The south-east of the county contains the major resorts of Tenby, with its 13th-century mediæval town walls, and Saundersfoot. Manorbier Castle, standing above the beach in the village of Manorbier, was the original seat of the Anglo-Norman de Barry family. Carew Castle is a Norman castle which stands on a limestone bluff overlooking the Carew inlet — a part of the tidal estuary that makes up Milford Haven.

St Catherin’s Island off Tenby Beach

The small inland town of Narberth is known for its range of independent shops. The ruined Norman Narberth Castle stands in the town. Llawhaden Castle (Cadw), near to Narberth, was built by the bishops of the Diocese of St David’s between the 12th century and 14th century. Oakwood Theme Park and Folly Farm are hugely popular tourist attractions in this area.

Megafobia rollercoaster at Oakwood

Away from the coast, the county is rolling countryside with small villages. The county is famous for its Pembrokeshire Earlies potatoes. The only large inland town, Haverfordwest, serves as the market town for most of Pembrokeshire. Haverfordwest Castle, standing in the town centre, was established in 1120 but much of the architecture remaining today is dated to 1290. Picton Castle is a mediæval castle to the east of Haverfordwest. Originally built at the end of the 13th century by John Wogan, it is still inhabited by his descendants, the Philipps family today. Wiston Castle, to the north-east of the town, is a motte and bailey castle, abandoned during the 13th century.

Picton Castle

In ancient times Pembrokeshire formed the Welsh region of Dyfed. In 877 Dyfed fell nominally under the sway of the princes of South Wales. The Normans arrived between 1067 and 1111. Pembroke Castle was founded in 1093. Further Norman adventurers penetrated further north and built a string of castles where they came. The Earldom of Pembroke and a County Palatine, Pembrokeshire, were created in 1138 and conferred upon Gilbert de Clare. The Welsh princes were hostile to the incomers and the Norman and Flemish presence was precarious. Nevertheless, southern Pembrokeshire was secured and settled, protected by castles up to the Preseli Hills. Flemish settlers arrived in the region during the 12th century, and, as a result of strong Norman defenses, the south, known as “little England,” was better populated than the north and maintained closer contact with England.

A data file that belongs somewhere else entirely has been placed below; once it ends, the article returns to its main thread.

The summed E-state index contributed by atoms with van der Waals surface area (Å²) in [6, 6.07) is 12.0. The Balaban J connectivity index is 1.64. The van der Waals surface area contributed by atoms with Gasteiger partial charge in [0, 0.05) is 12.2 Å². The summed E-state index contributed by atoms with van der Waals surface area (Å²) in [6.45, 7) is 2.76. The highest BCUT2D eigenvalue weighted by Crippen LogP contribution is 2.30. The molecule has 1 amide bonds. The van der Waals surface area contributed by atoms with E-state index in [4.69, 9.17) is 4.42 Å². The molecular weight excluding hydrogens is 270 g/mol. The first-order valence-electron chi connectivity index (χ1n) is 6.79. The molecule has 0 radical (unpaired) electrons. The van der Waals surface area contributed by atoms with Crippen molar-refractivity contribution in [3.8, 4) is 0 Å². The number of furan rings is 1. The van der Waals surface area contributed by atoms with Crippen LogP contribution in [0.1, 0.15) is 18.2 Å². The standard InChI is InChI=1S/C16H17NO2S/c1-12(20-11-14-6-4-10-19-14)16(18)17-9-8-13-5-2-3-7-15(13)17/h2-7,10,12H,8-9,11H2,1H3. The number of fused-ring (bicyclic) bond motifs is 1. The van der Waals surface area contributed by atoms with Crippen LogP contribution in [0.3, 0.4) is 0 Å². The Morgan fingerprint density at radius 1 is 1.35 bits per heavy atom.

Carregwasted Point with memorial to the Last Invasion of Mainland Britain

In 1457, Henry Tudor was born at Pembroke Castle to Margaret Beaufort, the Lancastrian heiress. It was his son, Henry VIII who formally established the earldom of Pembroke as a shire (county) by the Laws in Wales Act 1535. The county remained mainly rural, with small fishing and whaling industries, during the Industrial Revolution. Pembrokeshire was the scene in 1797 of the last armed invasion of Great Britain. On the evening of 22 February 1797, the Légion Noire of the French Republic landed at Carregwastad Point, 1,400 strong. The Pembroke Yeomanry and local volunteers swiftly drove the French back. The French surrendered the next day.

The Pembrokeshire Flag at Carrew Castle

The Pembrokeshire Flag comprises a central Tudor rose (the symbol of Henry VII) on a yellow cross (to represent the summer sunshine) on a blue background (to represent the sea). Pembrokeshire Day is celebrated on 1st June each year.